Journeys to Keng Tung

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March 5th

March 5th. —A short march of 12 miles from one camp in the hills to another. Exactly the same as usual, following a stream to near its watershed, and descending in the same way down a spur till a stream is met, and then down or up that, as the case may be. This is the stereotyped hill road of the country. We continued up the same stream as yesterday, and crossing its watershed in a north-west direction (aneroid 28.3 1/2″), dropped down into another narrow valley; and meeting the Me Hai, a rapid torrent, full of boulders, 60 feet wide and 2 1/2 feet deep, flowing south-east, we are now heading up its course. The constant crossing and re-crossing a strong current, with slippery boulders, and the constant little steep bits up and down in cutting off bends of the river, has been most severe on the mules. An easy gradient road might be made without much difficulty, and the nearer the crest of the hills the better. The forest, which is very dense below, thins higher up, and there are many patche of open dry grass. The route, as it is at present, would be quite impassable fo anything but elephants for six months in the year, viz. from May to Novembe or even December.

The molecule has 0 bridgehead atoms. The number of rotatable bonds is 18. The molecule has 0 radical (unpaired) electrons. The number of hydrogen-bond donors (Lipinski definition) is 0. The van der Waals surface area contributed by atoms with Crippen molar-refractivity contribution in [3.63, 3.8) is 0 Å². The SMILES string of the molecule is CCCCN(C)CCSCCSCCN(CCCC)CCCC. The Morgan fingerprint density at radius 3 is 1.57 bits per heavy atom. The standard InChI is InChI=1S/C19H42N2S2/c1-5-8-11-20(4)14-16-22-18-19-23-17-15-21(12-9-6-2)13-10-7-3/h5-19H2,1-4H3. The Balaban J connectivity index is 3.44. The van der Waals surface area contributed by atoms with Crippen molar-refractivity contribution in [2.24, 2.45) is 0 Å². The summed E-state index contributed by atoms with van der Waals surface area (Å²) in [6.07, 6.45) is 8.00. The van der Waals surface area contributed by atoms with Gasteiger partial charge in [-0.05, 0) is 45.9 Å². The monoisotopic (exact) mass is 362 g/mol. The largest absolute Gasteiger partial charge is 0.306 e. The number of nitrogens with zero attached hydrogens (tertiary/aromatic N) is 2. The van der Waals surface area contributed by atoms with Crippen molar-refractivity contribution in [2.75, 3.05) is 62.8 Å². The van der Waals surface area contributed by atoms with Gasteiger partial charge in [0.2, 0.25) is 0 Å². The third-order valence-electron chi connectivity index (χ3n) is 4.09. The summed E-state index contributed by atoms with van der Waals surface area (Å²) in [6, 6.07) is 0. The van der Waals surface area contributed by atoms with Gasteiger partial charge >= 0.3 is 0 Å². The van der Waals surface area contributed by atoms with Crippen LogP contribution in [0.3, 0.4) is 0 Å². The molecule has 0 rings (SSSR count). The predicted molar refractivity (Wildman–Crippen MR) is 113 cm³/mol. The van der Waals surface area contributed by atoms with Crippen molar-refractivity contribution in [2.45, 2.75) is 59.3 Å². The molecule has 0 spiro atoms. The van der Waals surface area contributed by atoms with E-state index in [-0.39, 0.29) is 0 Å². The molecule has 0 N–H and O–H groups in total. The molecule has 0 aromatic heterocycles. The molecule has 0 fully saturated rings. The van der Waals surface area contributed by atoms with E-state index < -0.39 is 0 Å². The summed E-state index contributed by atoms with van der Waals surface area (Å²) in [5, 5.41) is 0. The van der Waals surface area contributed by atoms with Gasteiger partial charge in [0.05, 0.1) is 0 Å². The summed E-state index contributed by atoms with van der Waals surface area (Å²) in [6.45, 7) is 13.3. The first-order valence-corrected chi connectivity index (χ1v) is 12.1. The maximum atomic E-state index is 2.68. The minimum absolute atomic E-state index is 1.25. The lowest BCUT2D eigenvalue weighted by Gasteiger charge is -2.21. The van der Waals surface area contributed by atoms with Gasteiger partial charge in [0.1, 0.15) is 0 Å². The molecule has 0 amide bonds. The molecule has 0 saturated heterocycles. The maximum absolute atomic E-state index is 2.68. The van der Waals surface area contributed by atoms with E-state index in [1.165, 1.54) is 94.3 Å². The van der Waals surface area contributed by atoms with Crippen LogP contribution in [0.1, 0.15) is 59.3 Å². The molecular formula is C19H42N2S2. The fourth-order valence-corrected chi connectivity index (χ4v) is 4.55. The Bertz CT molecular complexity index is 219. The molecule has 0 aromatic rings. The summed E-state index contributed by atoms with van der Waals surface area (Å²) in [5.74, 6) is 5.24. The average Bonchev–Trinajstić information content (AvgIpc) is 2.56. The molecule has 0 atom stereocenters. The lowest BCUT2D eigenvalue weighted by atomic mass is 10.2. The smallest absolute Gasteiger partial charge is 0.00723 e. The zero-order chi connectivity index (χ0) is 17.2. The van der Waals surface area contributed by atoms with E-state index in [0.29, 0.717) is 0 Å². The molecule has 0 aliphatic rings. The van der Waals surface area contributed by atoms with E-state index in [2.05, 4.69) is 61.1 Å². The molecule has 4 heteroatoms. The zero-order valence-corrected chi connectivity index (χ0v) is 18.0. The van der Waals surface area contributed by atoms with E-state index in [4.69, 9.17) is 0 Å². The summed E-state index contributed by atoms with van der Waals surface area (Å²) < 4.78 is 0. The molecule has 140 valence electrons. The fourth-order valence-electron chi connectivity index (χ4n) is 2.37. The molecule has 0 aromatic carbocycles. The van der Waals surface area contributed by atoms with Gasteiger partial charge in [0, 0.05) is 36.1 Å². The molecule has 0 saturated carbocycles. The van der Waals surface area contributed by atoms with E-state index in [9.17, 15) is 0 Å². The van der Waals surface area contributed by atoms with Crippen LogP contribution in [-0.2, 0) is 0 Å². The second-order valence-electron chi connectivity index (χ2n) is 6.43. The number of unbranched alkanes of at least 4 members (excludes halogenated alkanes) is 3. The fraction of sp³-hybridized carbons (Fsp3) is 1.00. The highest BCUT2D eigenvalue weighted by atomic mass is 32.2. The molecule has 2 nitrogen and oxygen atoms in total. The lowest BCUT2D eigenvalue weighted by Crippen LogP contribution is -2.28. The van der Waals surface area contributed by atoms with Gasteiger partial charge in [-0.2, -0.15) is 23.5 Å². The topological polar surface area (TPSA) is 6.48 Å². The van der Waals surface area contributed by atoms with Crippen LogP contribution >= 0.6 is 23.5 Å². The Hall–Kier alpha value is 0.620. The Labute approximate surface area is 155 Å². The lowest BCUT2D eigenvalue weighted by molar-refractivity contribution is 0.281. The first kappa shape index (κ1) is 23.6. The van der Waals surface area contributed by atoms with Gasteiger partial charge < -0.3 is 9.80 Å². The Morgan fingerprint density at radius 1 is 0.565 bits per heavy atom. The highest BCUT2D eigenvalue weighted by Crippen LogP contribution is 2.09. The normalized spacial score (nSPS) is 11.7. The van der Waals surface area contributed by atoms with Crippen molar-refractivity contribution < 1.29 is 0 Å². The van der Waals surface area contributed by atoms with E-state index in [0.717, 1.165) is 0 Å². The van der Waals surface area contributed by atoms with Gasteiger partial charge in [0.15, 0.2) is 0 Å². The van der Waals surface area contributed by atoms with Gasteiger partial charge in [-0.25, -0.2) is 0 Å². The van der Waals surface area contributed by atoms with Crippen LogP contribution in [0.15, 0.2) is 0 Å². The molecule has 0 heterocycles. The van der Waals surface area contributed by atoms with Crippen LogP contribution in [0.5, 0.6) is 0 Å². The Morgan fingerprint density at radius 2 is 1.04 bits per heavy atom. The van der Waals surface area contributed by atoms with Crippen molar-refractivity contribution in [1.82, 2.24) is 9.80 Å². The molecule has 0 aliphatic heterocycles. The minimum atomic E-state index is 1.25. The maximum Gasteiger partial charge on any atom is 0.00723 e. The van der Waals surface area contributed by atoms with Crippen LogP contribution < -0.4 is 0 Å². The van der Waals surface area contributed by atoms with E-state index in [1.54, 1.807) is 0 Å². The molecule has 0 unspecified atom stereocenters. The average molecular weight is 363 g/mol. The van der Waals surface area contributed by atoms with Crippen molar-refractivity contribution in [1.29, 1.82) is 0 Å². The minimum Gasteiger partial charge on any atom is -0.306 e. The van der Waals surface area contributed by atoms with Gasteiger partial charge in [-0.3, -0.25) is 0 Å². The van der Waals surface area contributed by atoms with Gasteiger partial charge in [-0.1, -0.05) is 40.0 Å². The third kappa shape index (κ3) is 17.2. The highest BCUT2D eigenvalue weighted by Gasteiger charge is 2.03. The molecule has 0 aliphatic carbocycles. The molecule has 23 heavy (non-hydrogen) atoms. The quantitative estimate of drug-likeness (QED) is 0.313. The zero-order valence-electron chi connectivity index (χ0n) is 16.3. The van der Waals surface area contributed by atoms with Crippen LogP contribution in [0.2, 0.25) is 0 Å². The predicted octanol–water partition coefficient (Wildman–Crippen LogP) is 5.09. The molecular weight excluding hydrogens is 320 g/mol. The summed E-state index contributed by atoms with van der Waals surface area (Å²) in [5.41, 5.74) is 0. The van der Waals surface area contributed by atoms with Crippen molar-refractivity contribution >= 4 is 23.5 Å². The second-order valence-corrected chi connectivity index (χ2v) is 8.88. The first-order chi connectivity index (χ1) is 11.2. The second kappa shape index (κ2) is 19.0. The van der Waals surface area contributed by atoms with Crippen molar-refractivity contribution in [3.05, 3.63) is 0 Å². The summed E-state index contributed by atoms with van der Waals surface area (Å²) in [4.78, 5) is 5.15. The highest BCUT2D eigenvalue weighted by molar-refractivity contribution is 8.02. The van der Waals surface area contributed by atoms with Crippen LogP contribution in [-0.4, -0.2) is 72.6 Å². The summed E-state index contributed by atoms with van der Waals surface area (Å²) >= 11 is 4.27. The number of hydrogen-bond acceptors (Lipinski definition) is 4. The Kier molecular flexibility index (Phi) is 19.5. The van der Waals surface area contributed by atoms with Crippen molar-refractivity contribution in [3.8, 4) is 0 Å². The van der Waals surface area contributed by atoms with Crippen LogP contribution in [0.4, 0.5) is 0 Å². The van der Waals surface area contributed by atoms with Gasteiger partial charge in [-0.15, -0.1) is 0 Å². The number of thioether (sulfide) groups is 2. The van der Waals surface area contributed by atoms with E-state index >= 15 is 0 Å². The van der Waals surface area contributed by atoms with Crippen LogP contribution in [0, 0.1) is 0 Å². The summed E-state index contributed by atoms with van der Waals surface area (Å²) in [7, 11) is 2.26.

The Yunnans calculate 15 days for the journey from Moulmein to Zimme via Paon, Hlaingbue, Yembain, and Muang Haut; 17 days from Zimme to Kiang Tung (we shall do it in 16), and 5 on to Kiang Hung. This is very good going, and I calculate troops would take quite twice as long by the same route and an extra ten days by either the Paphun-Maingloungye or the Yembain- Maingloungye routes. From the glimpses I got to-day, there are many ranges of low hills east and west of our route, running mostly north-west to south- east, but nothing high or conspicuous. No villages were passed, but there were two side paths, running up probably to foresters’ huts.

At 6 miles, i.e. the summit of the watershed, we crossed a path which ran east to Poungchak. Thermometer 53° at 5 a.m. and 83° at midday. Next Entry